Margaret Durant, Consul of the Terran Commonwealth, former Senator from the planet Acadia, Undersecretary for Xenomorph Relations, diplomat and Ambassador without Portfolio, leaned over the railing on the bridge of the TC Capital Ship Odysseus. She stared into the inky blackness of that separated the Odysseus and Tlada, the planet that showed itself, a glowing blue and yellow crescent, some 500,000 kilometers to starboard.
Someday, she thought, I’m just going to have to toss my kids out into that without a spacesuit.
“Where are the twins now?” She asked Lieutenant Greene, her attaché.
“They’re in the lift, with Chief Engineer Chandra and Ensign Hewlett,” he said. “Should be here in a minute or so.”
“Do me a favor,” the ambassador said, “and make sure I don’t strangle them both when they arrive.”
Lt. Greene, who was nearly two meters tall, grinned. “I think I can manage that, Ambassador,” he said. “But I don’t think it will have to come to that.”
“You’d be surprised,” the ambassador said.
“It can’t be that bad,” Lt. Greene said.
“Mr. Greene, my purpose on this mission is to keep two ancient enemies from lapsing back into a centuries-old war,” the ambassador said. “I can’t very well do that if the Odysseus is blown up because my children were fiddling with the engines.”
“They’re only kids,” Lt. Greene said.
“You’re just saying that because they’re not yours,” the ambassador said.
On the far side of the room, the door to the lift slid open, discharging four occupants. Two were dressed in the white-with-blue-trim work uniforms of the Terran Navy. The older of these, a small man with dark skin, wore the rank of commander—Chief Engineer Chandra. The other, younger, taller and blonde, was an ensign—Hewlett, the young woman who discovered the tampering. And the tamperers.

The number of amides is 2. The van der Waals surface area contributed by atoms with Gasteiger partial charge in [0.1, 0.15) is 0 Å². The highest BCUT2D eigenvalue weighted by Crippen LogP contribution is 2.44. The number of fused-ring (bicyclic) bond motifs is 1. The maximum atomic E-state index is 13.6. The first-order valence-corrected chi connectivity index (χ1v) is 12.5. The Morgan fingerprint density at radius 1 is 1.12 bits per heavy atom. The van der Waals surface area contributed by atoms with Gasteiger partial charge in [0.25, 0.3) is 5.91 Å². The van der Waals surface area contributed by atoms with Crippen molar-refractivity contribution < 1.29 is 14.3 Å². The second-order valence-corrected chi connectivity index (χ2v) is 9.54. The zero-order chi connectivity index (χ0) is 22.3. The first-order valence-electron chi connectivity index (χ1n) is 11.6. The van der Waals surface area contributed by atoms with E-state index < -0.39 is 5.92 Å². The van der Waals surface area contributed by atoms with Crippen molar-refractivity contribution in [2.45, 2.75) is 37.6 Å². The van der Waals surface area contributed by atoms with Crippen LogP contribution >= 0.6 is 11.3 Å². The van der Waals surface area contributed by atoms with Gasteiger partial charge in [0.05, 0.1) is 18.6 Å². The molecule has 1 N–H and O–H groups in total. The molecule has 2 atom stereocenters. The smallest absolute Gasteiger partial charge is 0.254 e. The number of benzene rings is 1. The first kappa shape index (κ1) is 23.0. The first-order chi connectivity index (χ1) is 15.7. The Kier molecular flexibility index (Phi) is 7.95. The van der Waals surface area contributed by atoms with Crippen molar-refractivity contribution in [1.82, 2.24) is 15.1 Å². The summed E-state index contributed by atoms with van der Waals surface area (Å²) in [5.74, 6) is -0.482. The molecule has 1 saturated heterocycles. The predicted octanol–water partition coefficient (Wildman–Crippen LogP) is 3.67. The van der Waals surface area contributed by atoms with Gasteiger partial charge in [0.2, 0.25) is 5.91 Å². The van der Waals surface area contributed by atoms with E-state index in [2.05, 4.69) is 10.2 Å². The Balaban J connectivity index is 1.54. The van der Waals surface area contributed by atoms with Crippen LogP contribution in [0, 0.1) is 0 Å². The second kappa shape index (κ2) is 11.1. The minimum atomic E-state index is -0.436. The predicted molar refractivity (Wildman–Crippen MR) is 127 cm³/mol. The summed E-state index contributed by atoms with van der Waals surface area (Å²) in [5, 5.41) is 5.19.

Margaret regarded the tamperers with a mixture of affection and exasperation. In a way, it was her fault—she was the one who demanded they come to Tlada with her. “It’s a cease-fire now,” she told their father, her husband. “They can explore the ruins of Dollecti first-hand, which no one but the Tladians have done for decades. Besides, I never see them. It’ll be good for me to spend time with them.”
“They’re going to get bored on the Odysseus,” her husband warned. “It’s not designed for a pair of 14-year-olds. Especially these 14-year-olds.”
“I can keep them out of trouble,” the ambassador said, confidently.
“I’m going to remind you that you said that,” her husband said, and went back to his painting.
Inwardly, the ambassador winced. He would remind her, too. And he’d enjoy doing it.
The tamperers watched their mother watch them. The boy squirmed slightly, and subtly tried to slide out of the grip of Chief Engineer Chandra, who had his hand on the boy’s shoulder. Chandra noticed the attempt and clamped down harder. The boy sighed and became still.
The girl didn’t squirm. She stared straight her mother, with a slight smile on her face. She knew, more or less, what her mom was thinking, and she had a good idea that their mother would let them stand there for a few seconds more for effect, letting the weight of her exasperation squash them just a little before she began to speak.
Not yet, not yet…The girl thought…Not yet. There. Now.